Written by: Daniel Hofkamp
Article source: evangelicalfocus.com
The sixth report of the Intergovernmental Panel on Climate Change (IPCC) recently released, warns of the alarming consequences of increased global warming in the current century.
Climate scientists assume that this rise in temperatures is being fuelled by human action, so that they say CO2 emissions need to be reduced as soon as possible to avoid worst-case scenarios.
The atmospheric scientist Katharine Hayhoe, chief scientist of the Nature Conservancy, explains in an article in Time magazine the main conclusions of the sixth report, in which dozens of experts from all over the world have participated.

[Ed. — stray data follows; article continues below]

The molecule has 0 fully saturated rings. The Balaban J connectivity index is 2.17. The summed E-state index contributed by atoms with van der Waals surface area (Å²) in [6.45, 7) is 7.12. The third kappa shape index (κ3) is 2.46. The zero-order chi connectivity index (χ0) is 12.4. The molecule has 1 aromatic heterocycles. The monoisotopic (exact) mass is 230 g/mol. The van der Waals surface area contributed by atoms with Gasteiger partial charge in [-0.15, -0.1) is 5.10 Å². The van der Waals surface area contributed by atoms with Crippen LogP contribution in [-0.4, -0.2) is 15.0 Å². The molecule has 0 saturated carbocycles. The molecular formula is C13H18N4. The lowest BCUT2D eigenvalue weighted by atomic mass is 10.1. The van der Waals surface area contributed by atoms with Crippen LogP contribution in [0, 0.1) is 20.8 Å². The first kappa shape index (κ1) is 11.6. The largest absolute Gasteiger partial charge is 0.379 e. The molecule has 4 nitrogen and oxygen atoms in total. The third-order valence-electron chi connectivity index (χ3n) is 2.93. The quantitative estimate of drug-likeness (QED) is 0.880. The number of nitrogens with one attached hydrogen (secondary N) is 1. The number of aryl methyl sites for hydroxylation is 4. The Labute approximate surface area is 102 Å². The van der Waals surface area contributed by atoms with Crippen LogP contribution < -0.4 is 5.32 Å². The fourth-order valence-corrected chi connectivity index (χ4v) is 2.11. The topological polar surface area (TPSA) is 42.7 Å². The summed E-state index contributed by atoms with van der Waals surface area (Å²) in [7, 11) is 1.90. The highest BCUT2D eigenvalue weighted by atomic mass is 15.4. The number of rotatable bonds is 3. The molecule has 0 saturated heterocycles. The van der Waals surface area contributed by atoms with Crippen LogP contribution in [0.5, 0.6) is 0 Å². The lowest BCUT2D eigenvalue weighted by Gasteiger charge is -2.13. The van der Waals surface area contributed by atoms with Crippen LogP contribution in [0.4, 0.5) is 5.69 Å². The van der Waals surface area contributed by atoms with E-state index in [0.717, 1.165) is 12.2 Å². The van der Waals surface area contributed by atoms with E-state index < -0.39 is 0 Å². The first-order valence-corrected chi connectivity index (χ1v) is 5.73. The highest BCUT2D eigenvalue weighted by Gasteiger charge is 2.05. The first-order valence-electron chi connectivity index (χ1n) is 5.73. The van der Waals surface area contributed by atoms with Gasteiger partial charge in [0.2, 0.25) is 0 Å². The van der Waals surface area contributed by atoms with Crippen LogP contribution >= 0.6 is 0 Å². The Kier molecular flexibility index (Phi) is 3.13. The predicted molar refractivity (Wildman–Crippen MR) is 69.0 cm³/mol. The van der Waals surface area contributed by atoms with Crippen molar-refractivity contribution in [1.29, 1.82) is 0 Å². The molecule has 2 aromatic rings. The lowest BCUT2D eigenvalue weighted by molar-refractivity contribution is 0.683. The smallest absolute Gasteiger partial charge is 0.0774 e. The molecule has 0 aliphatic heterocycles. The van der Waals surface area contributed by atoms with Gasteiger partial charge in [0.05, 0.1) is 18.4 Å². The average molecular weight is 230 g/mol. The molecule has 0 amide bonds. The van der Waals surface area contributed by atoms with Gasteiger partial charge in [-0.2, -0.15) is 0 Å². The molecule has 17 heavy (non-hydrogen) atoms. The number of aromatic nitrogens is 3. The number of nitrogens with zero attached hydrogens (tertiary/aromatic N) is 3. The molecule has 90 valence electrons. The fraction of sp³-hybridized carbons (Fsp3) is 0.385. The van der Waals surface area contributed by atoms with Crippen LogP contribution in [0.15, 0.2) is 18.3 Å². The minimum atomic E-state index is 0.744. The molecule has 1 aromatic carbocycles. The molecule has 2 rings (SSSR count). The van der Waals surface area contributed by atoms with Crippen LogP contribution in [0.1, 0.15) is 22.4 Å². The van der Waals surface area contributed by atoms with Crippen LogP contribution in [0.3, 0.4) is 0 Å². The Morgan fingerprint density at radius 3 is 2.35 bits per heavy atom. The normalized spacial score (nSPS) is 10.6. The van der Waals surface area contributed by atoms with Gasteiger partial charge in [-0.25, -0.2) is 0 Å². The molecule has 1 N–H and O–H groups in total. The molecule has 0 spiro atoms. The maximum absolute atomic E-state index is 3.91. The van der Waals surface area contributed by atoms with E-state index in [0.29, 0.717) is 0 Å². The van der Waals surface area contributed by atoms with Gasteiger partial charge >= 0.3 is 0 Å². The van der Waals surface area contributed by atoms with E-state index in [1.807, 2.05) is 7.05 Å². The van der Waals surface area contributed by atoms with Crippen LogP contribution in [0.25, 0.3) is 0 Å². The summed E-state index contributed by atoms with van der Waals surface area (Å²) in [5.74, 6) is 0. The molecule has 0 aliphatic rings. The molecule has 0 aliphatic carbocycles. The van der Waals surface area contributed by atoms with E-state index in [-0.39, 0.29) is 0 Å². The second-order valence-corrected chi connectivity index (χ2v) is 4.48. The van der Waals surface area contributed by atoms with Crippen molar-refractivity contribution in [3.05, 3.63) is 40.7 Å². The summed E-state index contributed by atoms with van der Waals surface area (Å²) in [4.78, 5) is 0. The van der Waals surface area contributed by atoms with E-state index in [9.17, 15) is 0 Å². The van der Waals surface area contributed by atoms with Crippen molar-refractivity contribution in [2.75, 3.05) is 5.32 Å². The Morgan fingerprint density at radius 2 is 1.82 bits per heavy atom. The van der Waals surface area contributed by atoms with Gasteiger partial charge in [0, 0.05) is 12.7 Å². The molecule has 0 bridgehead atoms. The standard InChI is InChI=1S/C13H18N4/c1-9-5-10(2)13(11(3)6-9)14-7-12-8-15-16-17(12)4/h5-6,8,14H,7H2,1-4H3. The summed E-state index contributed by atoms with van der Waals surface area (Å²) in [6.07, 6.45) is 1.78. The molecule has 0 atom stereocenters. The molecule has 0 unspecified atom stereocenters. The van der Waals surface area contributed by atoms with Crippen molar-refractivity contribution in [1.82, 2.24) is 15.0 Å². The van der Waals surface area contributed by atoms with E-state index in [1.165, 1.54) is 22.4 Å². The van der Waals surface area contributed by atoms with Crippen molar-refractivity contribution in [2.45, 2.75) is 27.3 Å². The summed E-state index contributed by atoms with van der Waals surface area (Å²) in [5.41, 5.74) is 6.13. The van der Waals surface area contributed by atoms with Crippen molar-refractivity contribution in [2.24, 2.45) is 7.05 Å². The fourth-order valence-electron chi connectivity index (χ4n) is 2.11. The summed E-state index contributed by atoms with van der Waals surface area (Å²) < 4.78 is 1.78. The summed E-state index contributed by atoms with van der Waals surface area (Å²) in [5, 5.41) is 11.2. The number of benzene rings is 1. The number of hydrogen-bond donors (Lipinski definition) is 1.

“Climate change is real, it is man-made and it is serious. The power of this new report lies in the starkness with which those findings are presented”, says Hayhoe.
The report is very clear in showing the climate impact that can already be seen in the desertification, the rising sea levels or the rising temperatures, which are causing certain meteorological phenomena to become more extreme and more frequent.
However, there is still time to avoid the worst. This will require a profound change towards more sustainable consumption, and the involvement of companies and governments in a drastic reduction of the emissions that accelerate global warming.
Spanish news website Protestante Digital talked with Miguel Wickham, co-author of the book Ecology and climate change, a Christian reflection, and Christian communicator on issues of ecology and creation care, about his views on the sixth IPCC report.
Question. The IPCC warns that the situation is worrisome. What should change so that the most catastrophic forecasts do not come true?